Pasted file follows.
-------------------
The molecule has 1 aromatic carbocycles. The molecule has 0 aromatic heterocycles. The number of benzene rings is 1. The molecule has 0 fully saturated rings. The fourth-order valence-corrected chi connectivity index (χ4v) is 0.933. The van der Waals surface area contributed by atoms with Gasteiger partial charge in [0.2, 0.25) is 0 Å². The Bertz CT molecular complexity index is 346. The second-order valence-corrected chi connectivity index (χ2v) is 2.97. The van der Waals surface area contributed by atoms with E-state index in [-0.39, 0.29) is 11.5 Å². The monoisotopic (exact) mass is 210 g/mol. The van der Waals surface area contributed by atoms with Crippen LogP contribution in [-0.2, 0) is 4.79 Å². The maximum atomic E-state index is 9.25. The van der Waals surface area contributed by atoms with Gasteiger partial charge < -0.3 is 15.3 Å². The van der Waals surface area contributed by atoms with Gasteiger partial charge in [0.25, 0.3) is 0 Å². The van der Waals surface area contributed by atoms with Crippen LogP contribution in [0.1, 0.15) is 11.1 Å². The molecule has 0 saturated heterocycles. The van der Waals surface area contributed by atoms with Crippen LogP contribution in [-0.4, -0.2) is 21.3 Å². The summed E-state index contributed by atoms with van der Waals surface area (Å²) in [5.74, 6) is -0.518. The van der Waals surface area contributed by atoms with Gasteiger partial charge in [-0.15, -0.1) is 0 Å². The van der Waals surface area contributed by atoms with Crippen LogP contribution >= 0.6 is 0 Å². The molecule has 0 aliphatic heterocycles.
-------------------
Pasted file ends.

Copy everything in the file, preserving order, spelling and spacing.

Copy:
The molecule has 1 aromatic carbocycles. The molecule has 0 aromatic heterocycles. The number of benzene rings is 1. The molecule has 0 fully saturated rings. The fourth-order valence-corrected chi connectivity index (χ4v) is 0.933. The van der Waals surface area contributed by atoms with Gasteiger partial charge in [0.2, 0.25) is 0 Å². The Bertz CT molecular complexity index is 346. The second-order valence-corrected chi connectivity index (χ2v) is 2.97. The van der Waals surface area contributed by atoms with E-state index in [-0.39, 0.29) is 11.5 Å². The monoisotopic (exact) mass is 210 g/mol. The van der Waals surface area contributed by atoms with Crippen LogP contribution in [-0.2, 0) is 4.79 Å². The maximum atomic E-state index is 9.25. The van der Waals surface area contributed by atoms with Gasteiger partial charge < -0.3 is 15.3 Å². The van der Waals surface area contributed by atoms with Gasteiger partial charge in [0.25, 0.3) is 0 Å². The van der Waals surface area contributed by atoms with Crippen LogP contribution in [0.1, 0.15) is 11.1 Å². The molecule has 0 saturated heterocycles. The van der Waals surface area contributed by atoms with Crippen LogP contribution in [-0.4, -0.2) is 21.3 Å². The summed E-state index contributed by atoms with van der Waals surface area (Å²) in [5.74, 6) is -0.518. The van der Waals surface area contributed by atoms with Gasteiger partial charge in [-0.15, -0.1) is 0 Å². The van der Waals surface area contributed by atoms with Crippen LogP contribution >= 0.6 is 0 Å². The molecule has 0 aliphatic heterocycles.